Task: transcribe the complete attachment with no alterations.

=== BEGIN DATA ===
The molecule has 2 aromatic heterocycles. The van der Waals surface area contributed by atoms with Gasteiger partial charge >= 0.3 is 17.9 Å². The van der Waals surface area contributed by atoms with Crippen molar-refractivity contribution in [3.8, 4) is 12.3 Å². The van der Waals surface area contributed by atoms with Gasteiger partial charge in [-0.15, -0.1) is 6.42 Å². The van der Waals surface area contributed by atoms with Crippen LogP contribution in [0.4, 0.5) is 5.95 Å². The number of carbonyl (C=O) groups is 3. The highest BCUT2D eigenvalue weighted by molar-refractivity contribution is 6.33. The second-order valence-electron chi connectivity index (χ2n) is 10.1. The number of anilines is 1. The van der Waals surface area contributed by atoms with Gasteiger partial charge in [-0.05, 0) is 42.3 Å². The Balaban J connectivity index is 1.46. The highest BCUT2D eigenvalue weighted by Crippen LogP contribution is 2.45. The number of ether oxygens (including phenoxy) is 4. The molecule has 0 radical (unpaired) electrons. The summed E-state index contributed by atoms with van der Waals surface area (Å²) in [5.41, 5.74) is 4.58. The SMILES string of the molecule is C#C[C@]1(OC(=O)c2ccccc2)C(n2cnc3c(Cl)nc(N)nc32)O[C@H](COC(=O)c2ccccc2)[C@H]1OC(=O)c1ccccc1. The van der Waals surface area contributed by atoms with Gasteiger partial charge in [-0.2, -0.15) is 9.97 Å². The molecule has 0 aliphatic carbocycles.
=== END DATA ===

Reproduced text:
The molecule has 2 aromatic heterocycles. The van der Waals surface area contributed by atoms with Gasteiger partial charge >= 0.3 is 17.9 Å². The van der Waals surface area contributed by atoms with Crippen molar-refractivity contribution in [3.8, 4) is 12.3 Å². The van der Waals surface area contributed by atoms with Gasteiger partial charge in [-0.15, -0.1) is 6.42 Å². The van der Waals surface area contributed by atoms with Crippen LogP contribution in [0.4, 0.5) is 5.95 Å². The number of carbonyl (C=O) groups is 3. The highest BCUT2D eigenvalue weighted by molar-refractivity contribution is 6.33. The second-order valence-electron chi connectivity index (χ2n) is 10.1. The number of anilines is 1. The van der Waals surface area contributed by atoms with Gasteiger partial charge in [-0.05, 0) is 42.3 Å². The Balaban J connectivity index is 1.46. The highest BCUT2D eigenvalue weighted by Crippen LogP contribution is 2.45. The number of ether oxygens (including phenoxy) is 4. The molecule has 0 radical (unpaired) electrons. The summed E-state index contributed by atoms with van der Waals surface area (Å²) in [5.41, 5.74) is 4.58. The SMILES string of the molecule is C#C[C@]1(OC(=O)c2ccccc2)C(n2cnc3c(Cl)nc(N)nc32)O[C@H](COC(=O)c2ccccc2)[C@H]1OC(=O)c1ccccc1. The van der Waals surface area contributed by atoms with Gasteiger partial charge in [-0.2, -0.15) is 9.97 Å². The molecule has 0 aliphatic carbocycles.